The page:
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Review


Yawny?


This is another commercially viable but artistically unambitious album from the pianist of the flowing mane

If I Could Tell You
Yanni
Virgin
Rs 125


Yanni is the showman whose flowing mane obscured the Taj Mahal. The elite audience sat on the chilly banks of the Yamuna and clapped politely at the end of every piece, or when the lights picked out the enviromentally endangered monument. Yanni has also played at the Acropolis.

This recording boasts of no such spectacular background. But Yanni is still the same intelligent musician who brings his Greek native music on to internationally saleable pop beats and synths. It's pleasant and polished music all right, but nothing that comes with raw energy and inspiration.

There's a bit of Richard Clayderman in almost all the pieces Yanni plays. To that popular appeal, he adds some curiosity value with titles like The November sky and The flame within.

On sacred ground , the opening track, uses Gregorian chants with a flute floating in and out. The flame within is a more romantic number with some great Greek music parts played on odd beats.

Midnight hymn goes pop, a soprano humming on the synth piano. But the structure does not offer much variation. November sky is a breezy piece on the piano. The beat, with its bossa nova accent, is a relief after the boringly straight beats of the earlier compositions. A piccolo strays in and out to remind you of the sky above. With an orchid fuses the Western classical piano style with the Chinese scale played on a flute.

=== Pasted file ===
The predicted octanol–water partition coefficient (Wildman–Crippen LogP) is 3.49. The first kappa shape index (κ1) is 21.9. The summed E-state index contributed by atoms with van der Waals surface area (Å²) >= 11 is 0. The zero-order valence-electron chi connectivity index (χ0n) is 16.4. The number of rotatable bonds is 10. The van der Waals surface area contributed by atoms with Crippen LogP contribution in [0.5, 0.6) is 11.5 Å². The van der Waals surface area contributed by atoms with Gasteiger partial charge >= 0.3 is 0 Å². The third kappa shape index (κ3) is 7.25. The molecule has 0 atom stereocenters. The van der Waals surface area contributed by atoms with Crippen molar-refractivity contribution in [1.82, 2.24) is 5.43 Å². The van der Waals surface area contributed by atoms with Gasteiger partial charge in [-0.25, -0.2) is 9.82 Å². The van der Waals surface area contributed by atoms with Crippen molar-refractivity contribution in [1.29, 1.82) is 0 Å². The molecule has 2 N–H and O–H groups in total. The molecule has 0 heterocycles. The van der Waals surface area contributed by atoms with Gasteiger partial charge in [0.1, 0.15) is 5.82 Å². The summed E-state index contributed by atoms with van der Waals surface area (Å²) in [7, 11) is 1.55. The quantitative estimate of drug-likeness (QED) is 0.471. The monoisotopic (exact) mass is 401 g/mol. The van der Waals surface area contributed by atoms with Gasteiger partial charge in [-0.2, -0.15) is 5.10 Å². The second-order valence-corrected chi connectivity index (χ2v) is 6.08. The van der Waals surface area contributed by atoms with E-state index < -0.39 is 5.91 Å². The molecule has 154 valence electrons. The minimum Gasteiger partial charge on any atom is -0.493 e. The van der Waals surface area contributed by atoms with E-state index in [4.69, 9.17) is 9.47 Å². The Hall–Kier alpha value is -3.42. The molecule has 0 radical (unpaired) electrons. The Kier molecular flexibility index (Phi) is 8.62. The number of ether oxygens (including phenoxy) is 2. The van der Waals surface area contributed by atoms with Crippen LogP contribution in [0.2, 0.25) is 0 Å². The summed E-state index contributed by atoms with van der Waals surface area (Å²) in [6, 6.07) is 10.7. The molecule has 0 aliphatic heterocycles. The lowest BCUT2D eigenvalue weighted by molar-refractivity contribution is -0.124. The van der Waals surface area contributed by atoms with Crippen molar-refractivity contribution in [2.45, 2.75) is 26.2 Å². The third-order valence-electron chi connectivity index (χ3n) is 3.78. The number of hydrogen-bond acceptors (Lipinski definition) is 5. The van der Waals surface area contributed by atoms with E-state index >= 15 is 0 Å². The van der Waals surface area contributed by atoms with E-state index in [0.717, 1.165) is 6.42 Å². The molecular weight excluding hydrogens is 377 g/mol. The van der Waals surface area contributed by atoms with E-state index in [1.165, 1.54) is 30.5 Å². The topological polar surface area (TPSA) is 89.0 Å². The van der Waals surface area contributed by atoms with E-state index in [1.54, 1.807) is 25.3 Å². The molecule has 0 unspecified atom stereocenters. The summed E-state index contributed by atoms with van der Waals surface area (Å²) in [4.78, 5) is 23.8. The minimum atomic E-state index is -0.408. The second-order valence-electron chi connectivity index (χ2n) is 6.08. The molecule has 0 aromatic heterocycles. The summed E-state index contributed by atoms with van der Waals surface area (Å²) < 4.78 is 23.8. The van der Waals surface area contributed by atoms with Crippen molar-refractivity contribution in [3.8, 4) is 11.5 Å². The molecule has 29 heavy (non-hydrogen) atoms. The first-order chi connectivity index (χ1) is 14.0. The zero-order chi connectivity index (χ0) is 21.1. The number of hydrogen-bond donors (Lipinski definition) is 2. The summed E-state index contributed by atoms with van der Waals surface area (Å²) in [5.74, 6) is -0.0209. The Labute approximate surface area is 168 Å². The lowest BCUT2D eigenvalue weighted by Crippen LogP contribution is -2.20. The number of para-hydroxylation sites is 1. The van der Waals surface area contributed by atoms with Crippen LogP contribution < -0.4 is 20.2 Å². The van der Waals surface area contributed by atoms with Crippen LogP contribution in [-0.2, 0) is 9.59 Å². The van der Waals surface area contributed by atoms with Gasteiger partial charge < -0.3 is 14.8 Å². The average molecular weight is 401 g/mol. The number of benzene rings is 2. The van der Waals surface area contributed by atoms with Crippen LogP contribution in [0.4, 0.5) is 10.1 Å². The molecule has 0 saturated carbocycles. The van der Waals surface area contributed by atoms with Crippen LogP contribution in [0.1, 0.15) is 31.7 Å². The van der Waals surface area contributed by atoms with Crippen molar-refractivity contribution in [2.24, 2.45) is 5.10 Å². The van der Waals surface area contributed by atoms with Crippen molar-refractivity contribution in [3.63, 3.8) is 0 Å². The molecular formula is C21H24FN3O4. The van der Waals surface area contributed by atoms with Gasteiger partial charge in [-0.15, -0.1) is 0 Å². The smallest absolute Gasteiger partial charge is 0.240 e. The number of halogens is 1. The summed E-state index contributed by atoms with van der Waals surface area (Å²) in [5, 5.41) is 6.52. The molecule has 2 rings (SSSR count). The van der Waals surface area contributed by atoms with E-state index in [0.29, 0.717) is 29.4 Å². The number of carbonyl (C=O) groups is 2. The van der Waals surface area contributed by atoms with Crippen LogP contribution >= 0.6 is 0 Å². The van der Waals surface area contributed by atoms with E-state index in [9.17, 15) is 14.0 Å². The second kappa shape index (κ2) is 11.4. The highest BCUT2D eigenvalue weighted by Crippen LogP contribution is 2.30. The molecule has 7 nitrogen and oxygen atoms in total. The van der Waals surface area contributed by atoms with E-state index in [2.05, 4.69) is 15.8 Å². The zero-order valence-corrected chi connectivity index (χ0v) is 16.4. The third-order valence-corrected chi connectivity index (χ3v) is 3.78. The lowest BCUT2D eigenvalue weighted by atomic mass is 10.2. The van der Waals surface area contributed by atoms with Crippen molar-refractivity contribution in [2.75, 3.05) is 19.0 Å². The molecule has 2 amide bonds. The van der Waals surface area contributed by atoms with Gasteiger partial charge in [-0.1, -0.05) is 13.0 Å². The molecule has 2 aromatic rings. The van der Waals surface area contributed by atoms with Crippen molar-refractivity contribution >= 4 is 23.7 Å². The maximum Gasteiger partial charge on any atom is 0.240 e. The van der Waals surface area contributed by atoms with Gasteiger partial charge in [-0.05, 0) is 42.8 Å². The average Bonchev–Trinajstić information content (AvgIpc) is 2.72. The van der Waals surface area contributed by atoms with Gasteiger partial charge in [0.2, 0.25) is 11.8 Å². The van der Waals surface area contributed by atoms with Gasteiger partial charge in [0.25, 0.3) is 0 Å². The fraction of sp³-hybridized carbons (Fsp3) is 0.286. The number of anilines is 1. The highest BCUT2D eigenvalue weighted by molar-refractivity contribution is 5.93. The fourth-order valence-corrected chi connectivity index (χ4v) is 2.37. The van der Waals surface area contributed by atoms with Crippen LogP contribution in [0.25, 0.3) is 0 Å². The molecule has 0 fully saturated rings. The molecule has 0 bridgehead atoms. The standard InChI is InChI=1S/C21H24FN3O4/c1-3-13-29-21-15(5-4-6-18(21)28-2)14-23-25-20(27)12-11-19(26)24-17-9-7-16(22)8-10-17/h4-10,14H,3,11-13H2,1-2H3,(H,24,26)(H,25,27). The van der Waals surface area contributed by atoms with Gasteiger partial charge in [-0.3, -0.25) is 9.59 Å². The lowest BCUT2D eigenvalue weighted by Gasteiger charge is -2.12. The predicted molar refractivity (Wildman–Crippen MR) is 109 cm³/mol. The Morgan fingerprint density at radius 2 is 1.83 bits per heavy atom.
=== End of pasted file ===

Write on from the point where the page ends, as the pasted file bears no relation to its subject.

Wishing well uses African folk chants and creates a disco rhythm for it. Neither A walk in the rain , full of piano sounds and an instrument with a bender on it, nor Highland, a fastpaced essay, attract much attention.

If I could tell you is whisper-soft but does not stick in the mind like Wishing well.

In your eyes shows Beethoven, Liszt and Chopin influences. But again a pop beat robs it of its classical dignity. Reason for rainbows sounds like a serious theological statement.

So there's folk, Greek, Chinese and pop. Sorry, no Indian music. All instruments are played by Yanni. He manages to keep away hard synth sounds, thanks either to his expertise or the tonal quality of his keyboards -- a Yamaha CF111 S.9 Concert Grand and a Yamaha DC 7 Disclavier Pro.

With little layering or classical rigour, If I Could Tell You shows a very accomplished musician attempting a commercially viable but artistically unambitious album.

S Suchitra Lata


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